South Africans worship sport. Of all the sanctions that were imposed on the regime, there is no doubt that it was the nation's exclusion from international sports competitions that had the biggest psychological impact on whites. I covered the country through its final decade of apartheid to Mandela's inauguration as president (movingly portrayed by archival footage in Invictus), and I remember vividly an encounter during the landmark 1992 referendum. President F. W. de Klerk had taken the risk of calling an all-white plebiscite to win support for the faltering negotiations with Mandela's ANC. De Klerk needed a convincing win, especially among his fellow Afrikaners, both to prove to the rest of the world that he was serious about relinquishing power and also to avoid exacerbating racial tensions. Reporting from a Cape Town polling station that day, I asked a white man for his opinion. "I'm voting yes [for change]," he said. Why? "Because I want us to play international rugby again." That man was not alone. Despite predictions to the contrary, De Klerk won a convincing 68.7 percent of the vote, with many whites saying openly it was because they wanted the sports boycott to end.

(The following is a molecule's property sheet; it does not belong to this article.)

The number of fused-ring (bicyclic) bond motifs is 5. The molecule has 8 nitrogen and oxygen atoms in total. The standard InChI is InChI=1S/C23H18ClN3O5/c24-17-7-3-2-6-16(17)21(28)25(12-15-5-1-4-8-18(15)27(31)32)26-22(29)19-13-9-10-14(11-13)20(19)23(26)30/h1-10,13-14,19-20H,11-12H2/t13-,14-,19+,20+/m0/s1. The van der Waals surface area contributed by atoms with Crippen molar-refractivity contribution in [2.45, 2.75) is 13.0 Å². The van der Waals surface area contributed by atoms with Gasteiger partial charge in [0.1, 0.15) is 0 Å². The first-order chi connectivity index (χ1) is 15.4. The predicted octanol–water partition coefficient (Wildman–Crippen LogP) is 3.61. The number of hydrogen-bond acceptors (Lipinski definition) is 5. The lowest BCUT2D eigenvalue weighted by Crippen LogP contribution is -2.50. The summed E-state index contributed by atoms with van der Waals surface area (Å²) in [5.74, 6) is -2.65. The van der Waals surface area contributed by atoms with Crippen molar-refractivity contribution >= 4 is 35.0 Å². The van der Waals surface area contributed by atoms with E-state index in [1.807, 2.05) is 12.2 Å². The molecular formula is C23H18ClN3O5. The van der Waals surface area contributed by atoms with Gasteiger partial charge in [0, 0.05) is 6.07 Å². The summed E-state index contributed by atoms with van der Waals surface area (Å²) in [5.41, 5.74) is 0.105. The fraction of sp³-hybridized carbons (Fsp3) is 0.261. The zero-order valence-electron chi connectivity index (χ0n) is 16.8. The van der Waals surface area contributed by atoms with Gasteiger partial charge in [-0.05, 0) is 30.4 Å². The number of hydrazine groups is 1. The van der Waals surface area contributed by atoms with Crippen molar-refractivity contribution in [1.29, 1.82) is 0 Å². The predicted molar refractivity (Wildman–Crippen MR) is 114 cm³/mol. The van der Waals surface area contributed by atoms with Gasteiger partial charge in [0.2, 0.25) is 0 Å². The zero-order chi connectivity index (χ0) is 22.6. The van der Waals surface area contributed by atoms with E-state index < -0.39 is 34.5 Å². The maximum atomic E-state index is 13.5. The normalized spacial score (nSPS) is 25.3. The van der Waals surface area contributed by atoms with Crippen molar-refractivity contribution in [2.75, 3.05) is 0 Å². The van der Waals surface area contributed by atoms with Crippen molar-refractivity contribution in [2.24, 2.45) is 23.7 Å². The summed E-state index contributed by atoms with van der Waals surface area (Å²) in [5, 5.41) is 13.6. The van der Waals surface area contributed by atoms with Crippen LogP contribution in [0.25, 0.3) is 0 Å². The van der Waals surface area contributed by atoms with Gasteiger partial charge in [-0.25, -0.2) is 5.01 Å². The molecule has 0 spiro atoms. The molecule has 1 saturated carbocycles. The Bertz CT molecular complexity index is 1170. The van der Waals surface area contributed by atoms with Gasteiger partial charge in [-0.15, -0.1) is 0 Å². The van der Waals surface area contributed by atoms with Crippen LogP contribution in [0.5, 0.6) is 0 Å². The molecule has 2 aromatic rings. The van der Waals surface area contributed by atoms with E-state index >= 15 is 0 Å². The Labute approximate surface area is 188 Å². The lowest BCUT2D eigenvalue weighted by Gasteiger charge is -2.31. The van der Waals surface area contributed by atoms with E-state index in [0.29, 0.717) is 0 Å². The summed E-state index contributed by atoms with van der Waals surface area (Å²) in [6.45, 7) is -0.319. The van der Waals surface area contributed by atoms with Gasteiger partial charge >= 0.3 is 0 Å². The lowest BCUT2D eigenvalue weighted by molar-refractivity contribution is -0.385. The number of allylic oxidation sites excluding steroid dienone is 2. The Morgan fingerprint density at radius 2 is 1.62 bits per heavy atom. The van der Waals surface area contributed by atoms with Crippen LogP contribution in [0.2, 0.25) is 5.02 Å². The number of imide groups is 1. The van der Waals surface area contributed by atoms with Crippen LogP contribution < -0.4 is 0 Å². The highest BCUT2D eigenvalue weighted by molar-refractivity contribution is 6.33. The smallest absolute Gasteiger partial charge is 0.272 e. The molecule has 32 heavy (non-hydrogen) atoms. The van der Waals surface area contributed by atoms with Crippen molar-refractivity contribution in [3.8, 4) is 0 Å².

Mandela understood that. He also understood the blow to white morale when the country was finally allowed back into the international arena—and found just how badly its athletes had deteriorated during the years of isolation. The losses weren't only in rugby. But for whites, especially Afrikaners, that was where they hurt the most. Against that backdrop, Mandela made an inspired decision—to wear the once reviled Springbok jersey onto the field for the rugby final. (For the uninitiated, rugby can look a lot like American football, but it is played without protective helmets or pads; players on each team play both offense and defense.) Even today, in a South Africa struggling against problems like massive HIV-infection rates, rampant crime, and growing corruption, it's a gesture that black and white alike still remember as a turning point. That makes Invictus an appropriate tribute to a man of vision.